Roasted Spring Carrot and Asparagus Salad with a Fig Vinaigrette 

Ananda Headshot Ananda Kaplan

Our simple, light, bright, and delicious roasted spring carrot and asparagus salad is a tasty way to showcase some of the season’s best produce. This salad is packed with vibrant spring veggies: peppery arugula, crisp radishes, sweet carrots, and earthy asparagus. We then toss them with a zesty fig vinaigrette, sprinkle on some goat cheese for a creamy tang, and add some nuts for a lovely crunch. In addition to its delicious taste and textures, the ingredients of this salad provide an abundance of health-supporting properties. Roasting carrots and asparagus with a little oil will increase their antioxidant level and allow our bodies to absorb more available nutrients.

It’s fun to experiment with other seasonal vegetables and toppings. The dressing tastes good on everything. One of my favorite ways to use the leftover fig vinaigrette is to drizzle it on ricotta toast. Or try it as a marinade for fish, veggies, tofu or chicken.

Roasted Spring Carrot and Asparagus Salad with a Fig Vinaigrette 

Serves: 4


Roasted Veggies

  • 3 tbsp high heat oil (avocado, sunflower, coconut)
  • 1 ½ tsp dried or fresh thyme leaves
  • ½ tsp salt
  • ½ tsp black pepper
  • 2 tsp balsamic vinegar
  • 1 bunch asparagus, tough ends trimmed then cut in half
  • 1 bunch spring carrots (smallish, more tender), cut in half long ways then into 2 inch pieces
  • 1 lemon, zest for vegetables and reserve juice for dressing


  • 4 handfuls of arugula
  • 1 bunch of radishes, sliced
  • ½ cup walnuts, chopped (you can use any nut or seed)
  • ½ cup goat cheese


  • 1 small shallot
  • 4 large fresh figs, 8 dried figs, or 2 tbsp fig preserves (If using dried figs, soak for 15 minutes in hot or boiling water. Save water to use in the dressing.)
  • 1 tbsp lemon juice
  • 1 tbsp balsamic vinegar
  • 1 tsp Dijon
  • 3 tbsp olive oil or walnut oil
  • ¼ cup water
  • Sprinkle of salt and pepper


  1. Preheat the oven to 425°F.
  2. Add the oil, thyme, salt, pepper, and balsamic to a medium to large bowl and whisk together.
  3. Add the asparagus and carrots to the bowl and toss to coat with oil mixture evenly.
  4. Transfer vegetables to a large baking sheet and spread them out into one even layer. Scrape out any remaining oil mixture onto the vegetables.
  5. Roast in the oven for 20 minutes; toss after 10 minutes for even browning.
  6. Once crisp on the outside and tender on the inside, remove from the oven and sprinkle with lemon zest. Allow veggies to cool for 10 minutes.
  7. While the veggies are cooling, add all of the dressing ingredients except the oil to a blender and blend well. Add the oil and blend to incorporate. If the dressing is too thick, you can add a little more water, starting with a tablespoon at a time. Add salt and pepper to taste.
  8. You can make individual salad plates, or make one large flat-ish bowl. If you plate the salad: Add one handful of arugula to four bowls, then divide radishes, walnuts, goat cheese, and roasted vegetables equally for each bowl. I like to put the veggies right in the center of the arugula and surround them with the other ingredients. Drizzle with dressing or serve on the side.

This salad also tastes great, topped with fish, chicken, shrimp, falafels, or crispy chickpeas.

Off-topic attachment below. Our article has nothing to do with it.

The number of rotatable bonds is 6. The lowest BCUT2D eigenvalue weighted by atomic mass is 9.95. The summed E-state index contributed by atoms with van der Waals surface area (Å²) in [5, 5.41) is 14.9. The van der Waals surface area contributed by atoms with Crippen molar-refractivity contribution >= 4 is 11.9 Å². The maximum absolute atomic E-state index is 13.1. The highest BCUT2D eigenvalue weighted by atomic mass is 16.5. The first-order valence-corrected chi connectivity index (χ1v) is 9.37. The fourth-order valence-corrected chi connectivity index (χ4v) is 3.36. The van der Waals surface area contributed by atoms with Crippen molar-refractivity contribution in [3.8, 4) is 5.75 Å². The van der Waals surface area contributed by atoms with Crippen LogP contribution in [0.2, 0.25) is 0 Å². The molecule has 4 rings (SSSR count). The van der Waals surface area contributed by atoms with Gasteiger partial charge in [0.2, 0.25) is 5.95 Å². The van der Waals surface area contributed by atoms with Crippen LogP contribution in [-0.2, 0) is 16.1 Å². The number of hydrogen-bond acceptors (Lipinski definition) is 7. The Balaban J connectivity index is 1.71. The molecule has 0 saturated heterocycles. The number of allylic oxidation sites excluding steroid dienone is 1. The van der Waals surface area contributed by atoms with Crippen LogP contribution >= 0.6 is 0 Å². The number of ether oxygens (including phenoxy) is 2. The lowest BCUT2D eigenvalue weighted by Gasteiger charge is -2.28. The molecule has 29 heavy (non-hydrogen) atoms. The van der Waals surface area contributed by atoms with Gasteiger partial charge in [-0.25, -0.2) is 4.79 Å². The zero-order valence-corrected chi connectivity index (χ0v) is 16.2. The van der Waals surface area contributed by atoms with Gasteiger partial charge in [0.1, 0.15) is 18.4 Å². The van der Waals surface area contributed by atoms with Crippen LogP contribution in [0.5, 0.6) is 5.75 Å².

Nutrient Highlights

Carrots: Packed full of Beta-carotene (precursor to vitamin A). Vitamin A is integral for vision and immune function, as well as skin and bone health. Beta-carotene is a powerful antioxidant that can reduce inflammation and boost immune function by increasing disease-fighting cells and assisting cells in protection against viruses. Carotenoid-rich foods (orange foods) can help reduce the risk of heart disease and cancer (especially in the lungs, esophagus, and stomach), and can improve immune system function. Carrots are also an excellent source of vitamin C, an antioxidant that helps destroy free radicals and support the body’s natural immune response by reducing oxidative stress.

Asparagus: Contains a blend of nutrients to help boost energy, cleanse the urinary tract and neutralize excess ammonia in the body. It is high in anti-inflammatory properties from its high amount of antioxidants, including vitamin C, beta-carotene, vitamin E as well as glutathione, which has been shown to slow the aging process and protect our skin from sun damage and pollution.

ArugulaGreens such as kale, spinach, collards, mustard greens, arugula, and chard have been shown to protect bones from osteoporosis, reduce inflammation, support a healthy gut, strengthen the immune system, protect cognition and supply a high number of antioxidants.  They are among some of the best cancer-preventing foods.

Radish: Cruciferous vegetable that has anticancer properties. Radishes are also great sources of fiber to help with balancing blood sugar and supporting gut health. Contains properties that help maintain the elasticity of our skin and boost our immune system.

FigsVery high in potassium to help maintain balanced blood pressure. Also high amounts of antioxidants to neutralize harmful free radicals leading to anticancer effects. Will promote skin and bone health due to high amounts of calcium and magnesium. Also high amounts of fiber for a healthy digestion.

Mustard: Make sure to read the ingredient list when buying mustard to ensure that it does not have added sugar or food coloring. All cruciferous vegetables are part of the mustard family. Mustard seeds are rich in glucosinolates, a compound that stimulates the body’s antioxidant defenses. This condiment not only adds flavor but can increase the anti-inflammatory, antibacterial, and anticancer effects of other ingredients.

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